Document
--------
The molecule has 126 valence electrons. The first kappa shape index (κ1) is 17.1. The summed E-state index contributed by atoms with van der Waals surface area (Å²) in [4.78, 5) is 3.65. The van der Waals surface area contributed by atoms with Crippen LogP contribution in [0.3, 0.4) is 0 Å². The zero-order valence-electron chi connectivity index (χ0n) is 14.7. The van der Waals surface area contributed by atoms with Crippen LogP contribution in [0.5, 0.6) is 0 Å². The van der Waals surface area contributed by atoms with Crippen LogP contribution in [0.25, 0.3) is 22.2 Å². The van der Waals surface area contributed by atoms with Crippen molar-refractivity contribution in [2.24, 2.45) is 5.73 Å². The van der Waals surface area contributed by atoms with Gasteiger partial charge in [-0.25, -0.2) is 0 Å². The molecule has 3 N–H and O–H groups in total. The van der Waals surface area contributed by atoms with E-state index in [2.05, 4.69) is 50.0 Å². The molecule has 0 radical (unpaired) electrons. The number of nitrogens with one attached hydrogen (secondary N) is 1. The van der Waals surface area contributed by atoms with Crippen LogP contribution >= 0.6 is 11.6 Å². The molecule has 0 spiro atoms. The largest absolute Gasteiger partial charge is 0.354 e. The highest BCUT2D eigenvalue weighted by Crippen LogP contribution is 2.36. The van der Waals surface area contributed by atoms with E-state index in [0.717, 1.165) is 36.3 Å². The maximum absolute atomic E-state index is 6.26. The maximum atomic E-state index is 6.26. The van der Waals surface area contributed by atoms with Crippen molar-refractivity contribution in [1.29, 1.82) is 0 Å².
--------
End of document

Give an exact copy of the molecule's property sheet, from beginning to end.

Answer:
The molecule has 126 valence electrons. The first kappa shape index (κ1) is 17.1. The summed E-state index contributed by atoms with van der Waals surface area (Å²) in [4.78, 5) is 3.65. The van der Waals surface area contributed by atoms with Crippen LogP contribution in [0.3, 0.4) is 0 Å². The zero-order valence-electron chi connectivity index (χ0n) is 14.7. The van der Waals surface area contributed by atoms with Crippen LogP contribution in [0.5, 0.6) is 0 Å². The van der Waals surface area contributed by atoms with Crippen LogP contribution in [0.25, 0.3) is 22.2 Å². The van der Waals surface area contributed by atoms with Crippen molar-refractivity contribution in [2.24, 2.45) is 5.73 Å². The van der Waals surface area contributed by atoms with Gasteiger partial charge in [-0.25, -0.2) is 0 Å². The molecule has 3 N–H and O–H groups in total. The van der Waals surface area contributed by atoms with E-state index in [2.05, 4.69) is 50.0 Å². The molecule has 0 radical (unpaired) electrons. The number of nitrogens with one attached hydrogen (secondary N) is 1. The van der Waals surface area contributed by atoms with Crippen LogP contribution >= 0.6 is 11.6 Å². The molecule has 0 spiro atoms. The largest absolute Gasteiger partial charge is 0.354 e. The highest BCUT2D eigenvalue weighted by Crippen LogP contribution is 2.36. The van der Waals surface area contributed by atoms with E-state index in [0.717, 1.165) is 36.3 Å². The maximum absolute atomic E-state index is 6.26. The maximum atomic E-state index is 6.26. The van der Waals surface area contributed by atoms with Crippen molar-refractivity contribution in [1.29, 1.82) is 0 Å².